Next in our series introducing creative portfolios is Gemma Wilson, who graduated from the MSc in Medical Humanities in 2015. She is now a Lecturer in the School of Community Health and Midwifery at UCLan.
In what follows, Gemma reflects on select works and pages from her journal:
This piece was inspired by an article entitled ‘White Coat, Patient Gown‘ (Wellbery and Chan, 2014), which discusses the fact that although a lot of attention has been paid to the symbolic power of the doctor’s white coat, very little has been written about the patient gown. Prior to this, I hadn’t given much thought to the gown, although it is something I had come across every day when practising as a midwife.
I began to consider the act of putting on the gown and becoming a patient, and the impact that might have on an individual. I started to think about the words we associate with being a patient and decided to embroider them onto a hospital gown. I was interested in making those unspoken assumptions, ideas and beliefs visible.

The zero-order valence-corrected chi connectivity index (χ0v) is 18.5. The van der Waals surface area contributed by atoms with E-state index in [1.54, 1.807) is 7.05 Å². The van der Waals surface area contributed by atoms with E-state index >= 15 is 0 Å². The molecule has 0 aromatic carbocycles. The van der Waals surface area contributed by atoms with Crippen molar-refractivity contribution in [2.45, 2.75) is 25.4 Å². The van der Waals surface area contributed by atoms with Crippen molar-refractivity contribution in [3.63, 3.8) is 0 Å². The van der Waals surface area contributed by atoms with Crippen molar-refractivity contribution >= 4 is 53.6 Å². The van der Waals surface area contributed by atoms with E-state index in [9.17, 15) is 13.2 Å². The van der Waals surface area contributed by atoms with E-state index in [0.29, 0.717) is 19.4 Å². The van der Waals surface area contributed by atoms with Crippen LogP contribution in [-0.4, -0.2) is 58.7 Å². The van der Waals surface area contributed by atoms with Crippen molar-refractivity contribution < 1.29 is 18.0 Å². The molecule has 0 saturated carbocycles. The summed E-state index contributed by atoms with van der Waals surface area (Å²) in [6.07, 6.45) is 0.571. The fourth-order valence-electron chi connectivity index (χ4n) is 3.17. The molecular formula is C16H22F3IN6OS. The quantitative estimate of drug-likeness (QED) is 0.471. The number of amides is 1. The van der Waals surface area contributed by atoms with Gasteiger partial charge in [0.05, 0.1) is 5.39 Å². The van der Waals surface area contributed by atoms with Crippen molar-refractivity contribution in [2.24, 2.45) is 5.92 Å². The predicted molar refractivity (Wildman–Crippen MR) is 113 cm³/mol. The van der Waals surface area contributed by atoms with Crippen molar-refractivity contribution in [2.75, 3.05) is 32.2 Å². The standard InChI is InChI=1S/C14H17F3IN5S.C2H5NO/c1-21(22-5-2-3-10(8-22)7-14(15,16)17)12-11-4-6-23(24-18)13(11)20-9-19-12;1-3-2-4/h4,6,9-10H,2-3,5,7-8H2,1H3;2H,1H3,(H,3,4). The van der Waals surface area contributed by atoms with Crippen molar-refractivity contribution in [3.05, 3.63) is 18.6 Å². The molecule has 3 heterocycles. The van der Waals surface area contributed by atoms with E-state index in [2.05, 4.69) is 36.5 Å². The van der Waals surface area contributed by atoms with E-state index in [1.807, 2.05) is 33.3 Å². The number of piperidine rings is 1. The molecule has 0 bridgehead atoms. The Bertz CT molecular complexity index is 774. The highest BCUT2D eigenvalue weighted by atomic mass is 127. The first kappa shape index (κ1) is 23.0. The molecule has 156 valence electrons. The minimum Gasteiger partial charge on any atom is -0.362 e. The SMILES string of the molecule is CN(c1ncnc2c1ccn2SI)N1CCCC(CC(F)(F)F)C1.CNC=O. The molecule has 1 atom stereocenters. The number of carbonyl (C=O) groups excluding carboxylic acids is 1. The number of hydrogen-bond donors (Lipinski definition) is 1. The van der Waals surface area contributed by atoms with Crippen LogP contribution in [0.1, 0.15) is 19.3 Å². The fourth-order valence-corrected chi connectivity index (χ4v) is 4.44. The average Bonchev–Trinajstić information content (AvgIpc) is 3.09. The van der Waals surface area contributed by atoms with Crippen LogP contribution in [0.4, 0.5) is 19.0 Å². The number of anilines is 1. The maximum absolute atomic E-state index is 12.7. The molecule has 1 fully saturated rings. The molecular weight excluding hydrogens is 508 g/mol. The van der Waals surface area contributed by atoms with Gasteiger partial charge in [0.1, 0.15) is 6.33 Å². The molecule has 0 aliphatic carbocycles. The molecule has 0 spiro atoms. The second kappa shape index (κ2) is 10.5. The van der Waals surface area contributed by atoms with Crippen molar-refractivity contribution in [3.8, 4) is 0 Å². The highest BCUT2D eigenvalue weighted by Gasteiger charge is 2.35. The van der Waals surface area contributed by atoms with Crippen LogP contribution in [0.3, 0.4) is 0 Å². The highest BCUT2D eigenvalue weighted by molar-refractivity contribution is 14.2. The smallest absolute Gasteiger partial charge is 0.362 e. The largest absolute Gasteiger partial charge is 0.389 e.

Overall, the process made me more aware of what we take for granted in terms of the power structures within health care and how these are reinforced. When a person wears a hospital gown, it transforms them from an individual (with specific needs, ideas, beliefs and wants) to the role of a patient whose identity and needs become determined by medical criteria.
There’s Much More To Me Than My Carotid Artery
I wrote this journal entry after a visit to the Manchester Museum, where I encountered an exhibit displaying the skeleton of an unknown woman next to the skeletons of apes and prehistoric humans. I found this both disturbing and baffling. Disturbing, as I hold the belief that human remains should be treated with respect – something that has been taught and reinforced to me through the values within our society. It was baffling to me that the woman’s remains could be treated as an object for education and entertainment, because her identity was unknown; whereas, if she had an identity – and possibly living ancestors – this would be completely objectionable. I couldn’t reconcile the reasoning or logic behind this, and it left me feeling quite angry and frustrated.
I imagined my own skeleton in the museum years into the future – my experiences, successes, failures, triumphs and tragedies all forgotten and unknown to the strangers who peer at my bones from the other side of the glass. This experience taught me that we can think that we have fairly strong shared beliefs that link us as a society or a profession, but when we start to look closer at things, we see inconsistencies all around us.
I wrote this story after a Medical Humanities session with a doctor who was discussing ‘heart-sink patients’. As soon as these patients step through the clinic door, the doctor’s heart will sink, because they are ‘difficult’ in some way.